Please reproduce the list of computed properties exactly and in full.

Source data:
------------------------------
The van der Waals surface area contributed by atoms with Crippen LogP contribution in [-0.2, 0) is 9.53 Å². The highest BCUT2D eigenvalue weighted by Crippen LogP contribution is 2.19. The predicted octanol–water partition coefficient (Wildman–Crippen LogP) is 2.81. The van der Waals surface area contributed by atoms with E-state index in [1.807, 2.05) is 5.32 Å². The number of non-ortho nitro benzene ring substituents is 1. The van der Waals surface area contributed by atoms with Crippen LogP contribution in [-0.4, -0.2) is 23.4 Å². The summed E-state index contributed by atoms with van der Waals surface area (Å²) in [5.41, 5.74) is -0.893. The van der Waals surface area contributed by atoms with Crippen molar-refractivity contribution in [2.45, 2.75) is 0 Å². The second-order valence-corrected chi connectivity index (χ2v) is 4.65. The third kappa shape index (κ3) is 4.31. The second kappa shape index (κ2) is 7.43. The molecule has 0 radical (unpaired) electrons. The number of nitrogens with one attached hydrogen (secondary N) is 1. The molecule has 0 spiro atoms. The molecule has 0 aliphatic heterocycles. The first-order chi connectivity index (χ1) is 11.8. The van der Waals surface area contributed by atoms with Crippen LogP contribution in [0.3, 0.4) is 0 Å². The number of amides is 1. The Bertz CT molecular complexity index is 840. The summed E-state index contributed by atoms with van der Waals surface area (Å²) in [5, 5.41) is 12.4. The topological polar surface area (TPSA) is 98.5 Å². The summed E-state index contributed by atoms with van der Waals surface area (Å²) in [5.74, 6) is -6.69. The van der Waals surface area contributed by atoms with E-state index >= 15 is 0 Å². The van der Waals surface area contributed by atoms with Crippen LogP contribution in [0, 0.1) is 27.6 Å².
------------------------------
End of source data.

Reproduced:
The van der Waals surface area contributed by atoms with Crippen LogP contribution in [-0.2, 0) is 9.53 Å². The highest BCUT2D eigenvalue weighted by Crippen LogP contribution is 2.19. The predicted octanol–water partition coefficient (Wildman–Crippen LogP) is 2.81. The van der Waals surface area contributed by atoms with E-state index in [1.807, 2.05) is 5.32 Å². The number of non-ortho nitro benzene ring substituents is 1. The van der Waals surface area contributed by atoms with Crippen LogP contribution in [-0.4, -0.2) is 23.4 Å². The summed E-state index contributed by atoms with van der Waals surface area (Å²) in [5.41, 5.74) is -0.893. The van der Waals surface area contributed by atoms with Crippen molar-refractivity contribution in [2.45, 2.75) is 0 Å². The second-order valence-corrected chi connectivity index (χ2v) is 4.65. The third kappa shape index (κ3) is 4.31. The second kappa shape index (κ2) is 7.43. The molecule has 0 radical (unpaired) electrons. The number of nitrogens with one attached hydrogen (secondary N) is 1. The molecule has 0 spiro atoms. The molecule has 0 aliphatic heterocycles. The first-order chi connectivity index (χ1) is 11.8. The van der Waals surface area contributed by atoms with Crippen LogP contribution in [0.3, 0.4) is 0 Å². The number of amides is 1. The Bertz CT molecular complexity index is 840. The summed E-state index contributed by atoms with van der Waals surface area (Å²) in [5, 5.41) is 12.4. The topological polar surface area (TPSA) is 98.5 Å². The summed E-state index contributed by atoms with van der Waals surface area (Å²) in [5.74, 6) is -6.69. The van der Waals surface area contributed by atoms with E-state index >= 15 is 0 Å². The van der Waals surface area contributed by atoms with Crippen LogP contribution in [0, 0.1) is 27.6 Å².